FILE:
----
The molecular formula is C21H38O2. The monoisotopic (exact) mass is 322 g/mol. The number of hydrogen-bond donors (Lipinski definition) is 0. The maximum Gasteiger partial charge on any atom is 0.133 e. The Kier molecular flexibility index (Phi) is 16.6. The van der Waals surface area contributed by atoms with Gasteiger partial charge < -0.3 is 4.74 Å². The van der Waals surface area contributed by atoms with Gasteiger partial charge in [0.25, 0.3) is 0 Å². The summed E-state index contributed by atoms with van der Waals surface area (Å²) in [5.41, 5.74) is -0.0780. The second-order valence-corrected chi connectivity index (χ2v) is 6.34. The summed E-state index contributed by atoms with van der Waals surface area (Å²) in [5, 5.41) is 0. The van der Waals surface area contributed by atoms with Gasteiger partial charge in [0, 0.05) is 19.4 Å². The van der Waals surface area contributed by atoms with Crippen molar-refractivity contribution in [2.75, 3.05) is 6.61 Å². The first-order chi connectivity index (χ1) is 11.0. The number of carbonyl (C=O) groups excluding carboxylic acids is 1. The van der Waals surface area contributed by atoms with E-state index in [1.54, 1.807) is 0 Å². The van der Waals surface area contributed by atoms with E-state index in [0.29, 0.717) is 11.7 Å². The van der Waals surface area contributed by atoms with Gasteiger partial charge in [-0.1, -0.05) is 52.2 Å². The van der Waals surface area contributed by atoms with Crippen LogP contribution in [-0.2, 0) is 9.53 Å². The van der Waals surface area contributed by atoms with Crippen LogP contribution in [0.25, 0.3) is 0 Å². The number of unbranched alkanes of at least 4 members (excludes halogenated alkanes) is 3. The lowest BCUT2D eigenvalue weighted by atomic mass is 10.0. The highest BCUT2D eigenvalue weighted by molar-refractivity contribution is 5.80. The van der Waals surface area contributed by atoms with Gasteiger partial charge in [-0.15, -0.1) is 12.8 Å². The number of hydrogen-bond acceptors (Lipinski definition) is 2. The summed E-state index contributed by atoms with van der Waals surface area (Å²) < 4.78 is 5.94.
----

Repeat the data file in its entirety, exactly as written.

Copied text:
The molecular formula is C21H38O2. The monoisotopic (exact) mass is 322 g/mol. The number of hydrogen-bond donors (Lipinski definition) is 0. The maximum Gasteiger partial charge on any atom is 0.133 e. The Kier molecular flexibility index (Phi) is 16.6. The van der Waals surface area contributed by atoms with Gasteiger partial charge < -0.3 is 4.74 Å². The van der Waals surface area contributed by atoms with Gasteiger partial charge in [0.25, 0.3) is 0 Å². The summed E-state index contributed by atoms with van der Waals surface area (Å²) in [5.41, 5.74) is -0.0780. The second-order valence-corrected chi connectivity index (χ2v) is 6.34. The summed E-state index contributed by atoms with van der Waals surface area (Å²) in [5, 5.41) is 0. The van der Waals surface area contributed by atoms with Gasteiger partial charge in [0, 0.05) is 19.4 Å². The van der Waals surface area contributed by atoms with Crippen molar-refractivity contribution in [2.75, 3.05) is 6.61 Å². The first-order chi connectivity index (χ1) is 11.0. The number of carbonyl (C=O) groups excluding carboxylic acids is 1. The van der Waals surface area contributed by atoms with E-state index in [1.54, 1.807) is 0 Å². The van der Waals surface area contributed by atoms with E-state index in [0.29, 0.717) is 11.7 Å². The van der Waals surface area contributed by atoms with Gasteiger partial charge in [-0.1, -0.05) is 52.2 Å². The van der Waals surface area contributed by atoms with Crippen LogP contribution in [-0.2, 0) is 9.53 Å². The van der Waals surface area contributed by atoms with Crippen LogP contribution in [0.25, 0.3) is 0 Å². The number of unbranched alkanes of at least 4 members (excludes halogenated alkanes) is 3. The lowest BCUT2D eigenvalue weighted by atomic mass is 10.0. The highest BCUT2D eigenvalue weighted by molar-refractivity contribution is 5.80. The van der Waals surface area contributed by atoms with Gasteiger partial charge in [-0.15, -0.1) is 12.8 Å². The number of hydrogen-bond acceptors (Lipinski definition) is 2. The summed E-state index contributed by atoms with van der Waals surface area (Å²) < 4.78 is 5.94.